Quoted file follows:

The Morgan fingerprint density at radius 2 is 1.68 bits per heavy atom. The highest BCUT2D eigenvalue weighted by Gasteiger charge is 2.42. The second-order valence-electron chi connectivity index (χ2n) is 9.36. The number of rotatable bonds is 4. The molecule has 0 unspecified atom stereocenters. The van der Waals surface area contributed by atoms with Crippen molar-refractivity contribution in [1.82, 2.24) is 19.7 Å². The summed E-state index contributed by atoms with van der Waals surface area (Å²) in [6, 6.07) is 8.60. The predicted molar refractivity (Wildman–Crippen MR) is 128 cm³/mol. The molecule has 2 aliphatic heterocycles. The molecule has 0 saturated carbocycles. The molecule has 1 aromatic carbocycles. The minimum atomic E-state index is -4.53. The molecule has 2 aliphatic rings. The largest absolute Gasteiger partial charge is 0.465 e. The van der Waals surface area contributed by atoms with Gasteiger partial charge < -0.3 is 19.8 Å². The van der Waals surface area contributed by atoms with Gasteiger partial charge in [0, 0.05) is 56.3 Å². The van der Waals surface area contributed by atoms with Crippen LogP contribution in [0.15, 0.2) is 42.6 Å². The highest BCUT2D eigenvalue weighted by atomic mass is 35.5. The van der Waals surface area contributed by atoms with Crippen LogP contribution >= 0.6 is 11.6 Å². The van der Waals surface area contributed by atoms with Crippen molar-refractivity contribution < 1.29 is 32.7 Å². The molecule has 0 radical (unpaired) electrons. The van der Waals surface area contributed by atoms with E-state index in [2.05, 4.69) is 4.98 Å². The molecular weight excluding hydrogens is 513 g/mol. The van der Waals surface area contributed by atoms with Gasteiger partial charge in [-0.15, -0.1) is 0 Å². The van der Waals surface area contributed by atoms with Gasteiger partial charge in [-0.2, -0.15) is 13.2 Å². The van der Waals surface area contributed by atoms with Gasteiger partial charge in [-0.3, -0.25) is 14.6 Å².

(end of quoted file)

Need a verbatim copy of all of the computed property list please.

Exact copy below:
The Morgan fingerprint density at radius 2 is 1.68 bits per heavy atom. The highest BCUT2D eigenvalue weighted by Gasteiger charge is 2.42. The second-order valence-electron chi connectivity index (χ2n) is 9.36. The number of rotatable bonds is 4. The molecule has 0 unspecified atom stereocenters. The van der Waals surface area contributed by atoms with Crippen molar-refractivity contribution in [1.82, 2.24) is 19.7 Å². The summed E-state index contributed by atoms with van der Waals surface area (Å²) in [6, 6.07) is 8.60. The predicted molar refractivity (Wildman–Crippen MR) is 128 cm³/mol. The molecule has 2 aliphatic heterocycles. The molecule has 0 saturated carbocycles. The molecule has 1 aromatic carbocycles. The minimum atomic E-state index is -4.53. The molecule has 2 aliphatic rings. The largest absolute Gasteiger partial charge is 0.465 e. The van der Waals surface area contributed by atoms with Gasteiger partial charge < -0.3 is 19.8 Å². The van der Waals surface area contributed by atoms with Gasteiger partial charge in [0, 0.05) is 56.3 Å². The van der Waals surface area contributed by atoms with Crippen LogP contribution in [0.15, 0.2) is 42.6 Å². The highest BCUT2D eigenvalue weighted by atomic mass is 35.5. The van der Waals surface area contributed by atoms with Crippen LogP contribution >= 0.6 is 11.6 Å². The van der Waals surface area contributed by atoms with Crippen molar-refractivity contribution < 1.29 is 32.7 Å². The molecule has 0 radical (unpaired) electrons. The van der Waals surface area contributed by atoms with E-state index in [2.05, 4.69) is 4.98 Å². The molecular weight excluding hydrogens is 513 g/mol. The van der Waals surface area contributed by atoms with Gasteiger partial charge in [-0.15, -0.1) is 0 Å². The van der Waals surface area contributed by atoms with Gasteiger partial charge in [-0.2, -0.15) is 13.2 Å². The van der Waals surface area contributed by atoms with Gasteiger partial charge in [-0.3, -0.25) is 14.6 Å².